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Can I Use My Cell Phone While Driving?

Cell-Phone-Distracted-Driving-Ticket-300x226Illinois does not allow motorists to use their cell phone for talking, texting, or using any other means of electronic communication while they are operating their motor vehicle on a public road. The only way you can use your cell phone while driving is through Bluetooth technology, provided that you are 19 and over. In the last couple of years, tickets issued for using cell phones while driving have become common. The laws regarding use of a cell phone while driving have undergone several changes throughout the years. As a result, many motorists are not fully aware of what the rules are when it comes to using their cell phones while driving. Most of the clients who I meet for cases like this frequently tell me that they did not know how restrictive the cell phone usage laws are in Illinois. I want to take this opportunity to explain the cell phone Distracted Driving law in Illinois so that you know what is allowed and what is not allowed in Illinois.

In 2019, the Illinois legislature changed the Illinois Distracted Driving law by imposing stricter limits on the use of cell phones in cars, and making a ticket for using your cell phone while driving a moving violation in Illinois. Before 2019, a ticket for using your cell phone in your car was punishable by a fine only and was not reported to the Illinois Secretary of State so a ticket for using your cell phone would not affect your license. After 2019, a ticket for using your cell phone while driving is considered a moving violation which will be reported to the Secretary of State and will go on your driving record and affect the status of your driver’s license. A ticket for using your cell phone will never be removed from your driving record, regardless of what happens with the ticket.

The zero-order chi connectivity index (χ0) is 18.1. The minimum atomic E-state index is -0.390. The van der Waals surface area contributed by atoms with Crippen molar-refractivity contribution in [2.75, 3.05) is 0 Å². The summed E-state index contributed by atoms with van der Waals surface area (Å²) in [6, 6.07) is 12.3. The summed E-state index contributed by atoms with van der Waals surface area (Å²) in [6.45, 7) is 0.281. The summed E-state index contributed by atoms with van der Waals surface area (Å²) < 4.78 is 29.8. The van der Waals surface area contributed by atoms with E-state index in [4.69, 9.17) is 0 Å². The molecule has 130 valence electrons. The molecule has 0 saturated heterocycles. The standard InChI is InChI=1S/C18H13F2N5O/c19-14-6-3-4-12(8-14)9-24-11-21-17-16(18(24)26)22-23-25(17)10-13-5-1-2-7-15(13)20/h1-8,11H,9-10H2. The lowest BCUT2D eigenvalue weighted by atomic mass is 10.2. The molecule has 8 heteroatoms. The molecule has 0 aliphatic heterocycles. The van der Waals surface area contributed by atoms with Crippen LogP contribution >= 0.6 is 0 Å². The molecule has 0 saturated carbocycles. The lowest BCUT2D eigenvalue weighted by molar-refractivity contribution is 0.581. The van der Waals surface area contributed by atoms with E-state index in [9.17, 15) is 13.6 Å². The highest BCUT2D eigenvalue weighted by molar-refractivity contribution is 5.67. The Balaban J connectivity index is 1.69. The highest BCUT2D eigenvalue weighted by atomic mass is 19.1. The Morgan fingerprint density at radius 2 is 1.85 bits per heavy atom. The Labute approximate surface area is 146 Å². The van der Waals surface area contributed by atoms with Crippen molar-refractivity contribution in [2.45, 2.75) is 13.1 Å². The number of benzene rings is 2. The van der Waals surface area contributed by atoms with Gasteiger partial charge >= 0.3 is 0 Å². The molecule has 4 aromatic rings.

What Is Not Allowed

-You are prohibited from touching your cell phone while driving your vehicle. This means that you cannot pick up your cell phone to make a phone call, read or send a text message, browse the internet while driving, or check the GPS on your phone.

-All drivers are prohibited from using a cell phone (even hands-free) when in a school zone and construction zone.

-You cannot use a cell phone to take pictures or record a video within 500 feet of the scene of an emergency.

-School bus drivers are prohibited from using any cell phone whatsoever, including hands-free.

-58% of accidents involving teenage drivers involve the use of cell phones. Therefore, drivers under the age of 19 are not allowed to use their cell phones for any reason, including hands-free.

What Is Allowed

-You are allowed to use your cell phone to report an emergency situation.

-You are allowed to use your cell phone if your vehicle is parked on the shoulder of the roadway.

-You are allowed to use your cell phone if your vehicle is stopped in traffic that is being obstructed for some reason, provided that your vehicle is in neutral or park.

-You can use your GPS, or a navigation application on your phone, as long as the device is mounted in your vehicle and not being touched, except to turn the device on or off.

– You are allowed to use a CB radio or a mobile radio transmitter while operating your motor vehicle.

Can I Use a Wired or Wireless Headset While Driving?

Yes, provided that the device is placed in only one (1) ear. If you are using a headset on both ears, you will be ticketed for Distracted Driving. This is probably the most commonly misunderstood prohibition when it comes to using your cell phone while driving.

Can I Be Pulled Over Just For Using My Cell Phone?